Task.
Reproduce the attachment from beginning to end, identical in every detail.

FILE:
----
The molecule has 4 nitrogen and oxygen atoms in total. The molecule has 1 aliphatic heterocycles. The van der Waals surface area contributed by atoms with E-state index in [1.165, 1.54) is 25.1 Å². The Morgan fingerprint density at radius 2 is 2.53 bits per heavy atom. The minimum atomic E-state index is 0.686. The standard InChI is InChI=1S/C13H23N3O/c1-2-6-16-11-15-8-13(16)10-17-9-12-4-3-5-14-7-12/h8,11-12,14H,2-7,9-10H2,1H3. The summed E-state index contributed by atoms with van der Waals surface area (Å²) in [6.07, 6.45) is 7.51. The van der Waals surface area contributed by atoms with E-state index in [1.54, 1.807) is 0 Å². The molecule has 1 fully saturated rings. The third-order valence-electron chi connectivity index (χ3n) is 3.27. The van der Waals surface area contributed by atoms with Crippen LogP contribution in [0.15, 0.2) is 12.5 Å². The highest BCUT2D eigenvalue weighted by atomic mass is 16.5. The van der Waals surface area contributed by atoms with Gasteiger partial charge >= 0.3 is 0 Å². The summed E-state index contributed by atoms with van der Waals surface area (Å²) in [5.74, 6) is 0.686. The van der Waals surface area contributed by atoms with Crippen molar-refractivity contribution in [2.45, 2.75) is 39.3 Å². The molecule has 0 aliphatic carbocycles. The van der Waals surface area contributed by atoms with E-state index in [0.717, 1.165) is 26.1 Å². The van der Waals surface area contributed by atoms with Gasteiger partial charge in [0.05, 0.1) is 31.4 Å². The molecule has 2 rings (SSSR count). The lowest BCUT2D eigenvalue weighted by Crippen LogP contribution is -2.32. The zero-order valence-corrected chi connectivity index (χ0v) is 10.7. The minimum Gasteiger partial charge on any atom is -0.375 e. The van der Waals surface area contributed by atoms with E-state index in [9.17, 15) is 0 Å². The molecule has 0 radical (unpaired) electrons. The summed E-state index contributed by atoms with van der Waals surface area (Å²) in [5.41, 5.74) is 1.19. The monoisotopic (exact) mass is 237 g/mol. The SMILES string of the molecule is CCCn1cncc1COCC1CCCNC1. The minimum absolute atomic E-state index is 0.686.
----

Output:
The molecule has 4 nitrogen and oxygen atoms in total. The molecule has 1 aliphatic heterocycles. The van der Waals surface area contributed by atoms with E-state index in [1.165, 1.54) is 25.1 Å². The Morgan fingerprint density at radius 2 is 2.53 bits per heavy atom. The minimum atomic E-state index is 0.686. The standard InChI is InChI=1S/C13H23N3O/c1-2-6-16-11-15-8-13(16)10-17-9-12-4-3-5-14-7-12/h8,11-12,14H,2-7,9-10H2,1H3. The summed E-state index contributed by atoms with van der Waals surface area (Å²) in [6.07, 6.45) is 7.51. The van der Waals surface area contributed by atoms with E-state index in [1.54, 1.807) is 0 Å². The molecule has 1 fully saturated rings. The third-order valence-electron chi connectivity index (χ3n) is 3.27. The van der Waals surface area contributed by atoms with Crippen LogP contribution in [0.15, 0.2) is 12.5 Å². The highest BCUT2D eigenvalue weighted by atomic mass is 16.5. The van der Waals surface area contributed by atoms with Gasteiger partial charge >= 0.3 is 0 Å². The summed E-state index contributed by atoms with van der Waals surface area (Å²) in [5.74, 6) is 0.686. The van der Waals surface area contributed by atoms with Crippen molar-refractivity contribution in [2.45, 2.75) is 39.3 Å². The molecule has 0 aliphatic carbocycles. The van der Waals surface area contributed by atoms with E-state index in [0.717, 1.165) is 26.1 Å². The van der Waals surface area contributed by atoms with Gasteiger partial charge in [0.05, 0.1) is 31.4 Å². The molecule has 2 rings (SSSR count). The lowest BCUT2D eigenvalue weighted by Crippen LogP contribution is -2.32. The zero-order valence-corrected chi connectivity index (χ0v) is 10.7. The minimum Gasteiger partial charge on any atom is -0.375 e. The van der Waals surface area contributed by atoms with E-state index in [9.17, 15) is 0 Å². The molecule has 0 radical (unpaired) electrons. The summed E-state index contributed by atoms with van der Waals surface area (Å²) in [5.41, 5.74) is 1.19. The monoisotopic (exact) mass is 237 g/mol. The SMILES string of the molecule is CCCn1cncc1COCC1CCCNC1. The minimum absolute atomic E-state index is 0.686.